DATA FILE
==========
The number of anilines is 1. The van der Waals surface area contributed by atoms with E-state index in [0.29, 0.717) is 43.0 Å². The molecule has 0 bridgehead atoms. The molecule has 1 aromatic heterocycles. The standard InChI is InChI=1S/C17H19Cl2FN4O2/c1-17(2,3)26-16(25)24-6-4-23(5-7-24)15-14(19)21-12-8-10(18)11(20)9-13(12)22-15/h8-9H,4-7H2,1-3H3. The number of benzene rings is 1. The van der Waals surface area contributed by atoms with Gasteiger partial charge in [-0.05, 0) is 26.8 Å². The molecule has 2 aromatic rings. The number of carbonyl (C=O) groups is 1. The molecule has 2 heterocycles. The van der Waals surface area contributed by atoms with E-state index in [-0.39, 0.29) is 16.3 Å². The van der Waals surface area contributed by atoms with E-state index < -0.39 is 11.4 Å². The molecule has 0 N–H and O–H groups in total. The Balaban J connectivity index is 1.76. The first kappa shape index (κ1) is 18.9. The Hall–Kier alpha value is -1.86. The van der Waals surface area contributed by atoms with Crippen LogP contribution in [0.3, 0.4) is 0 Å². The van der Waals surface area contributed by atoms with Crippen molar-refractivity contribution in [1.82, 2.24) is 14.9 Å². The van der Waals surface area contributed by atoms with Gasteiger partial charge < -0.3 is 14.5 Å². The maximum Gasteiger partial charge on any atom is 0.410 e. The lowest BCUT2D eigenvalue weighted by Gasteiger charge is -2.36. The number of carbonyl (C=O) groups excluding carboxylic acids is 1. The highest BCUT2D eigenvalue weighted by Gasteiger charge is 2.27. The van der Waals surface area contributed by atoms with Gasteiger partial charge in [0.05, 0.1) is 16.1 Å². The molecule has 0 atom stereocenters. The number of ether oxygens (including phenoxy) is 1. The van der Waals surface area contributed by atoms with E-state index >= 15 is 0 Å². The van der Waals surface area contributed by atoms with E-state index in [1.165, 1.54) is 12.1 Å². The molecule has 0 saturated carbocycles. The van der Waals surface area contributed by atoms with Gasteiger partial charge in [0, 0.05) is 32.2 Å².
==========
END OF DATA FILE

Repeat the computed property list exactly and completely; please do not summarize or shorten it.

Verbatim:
The number of anilines is 1. The van der Waals surface area contributed by atoms with E-state index in [0.29, 0.717) is 43.0 Å². The molecule has 0 bridgehead atoms. The molecule has 1 aromatic heterocycles. The standard InChI is InChI=1S/C17H19Cl2FN4O2/c1-17(2,3)26-16(25)24-6-4-23(5-7-24)15-14(19)21-12-8-10(18)11(20)9-13(12)22-15/h8-9H,4-7H2,1-3H3. The number of benzene rings is 1. The van der Waals surface area contributed by atoms with Gasteiger partial charge in [-0.05, 0) is 26.8 Å². The molecule has 2 aromatic rings. The number of carbonyl (C=O) groups is 1. The molecule has 2 heterocycles. The van der Waals surface area contributed by atoms with E-state index in [-0.39, 0.29) is 16.3 Å². The van der Waals surface area contributed by atoms with E-state index < -0.39 is 11.4 Å². The molecule has 0 N–H and O–H groups in total. The Balaban J connectivity index is 1.76. The first kappa shape index (κ1) is 18.9. The Hall–Kier alpha value is -1.86. The van der Waals surface area contributed by atoms with Crippen LogP contribution in [0.3, 0.4) is 0 Å². The van der Waals surface area contributed by atoms with Crippen molar-refractivity contribution in [1.82, 2.24) is 14.9 Å². The van der Waals surface area contributed by atoms with Gasteiger partial charge < -0.3 is 14.5 Å². The maximum Gasteiger partial charge on any atom is 0.410 e. The lowest BCUT2D eigenvalue weighted by Gasteiger charge is -2.36. The number of carbonyl (C=O) groups excluding carboxylic acids is 1. The highest BCUT2D eigenvalue weighted by Gasteiger charge is 2.27. The van der Waals surface area contributed by atoms with Gasteiger partial charge in [0.05, 0.1) is 16.1 Å². The molecule has 0 atom stereocenters. The number of ether oxygens (including phenoxy) is 1. The van der Waals surface area contributed by atoms with E-state index >= 15 is 0 Å². The van der Waals surface area contributed by atoms with E-state index in [1.165, 1.54) is 12.1 Å². The molecule has 0 saturated carbocycles. The van der Waals surface area contributed by atoms with Gasteiger partial charge in [0, 0.05) is 32.2 Å².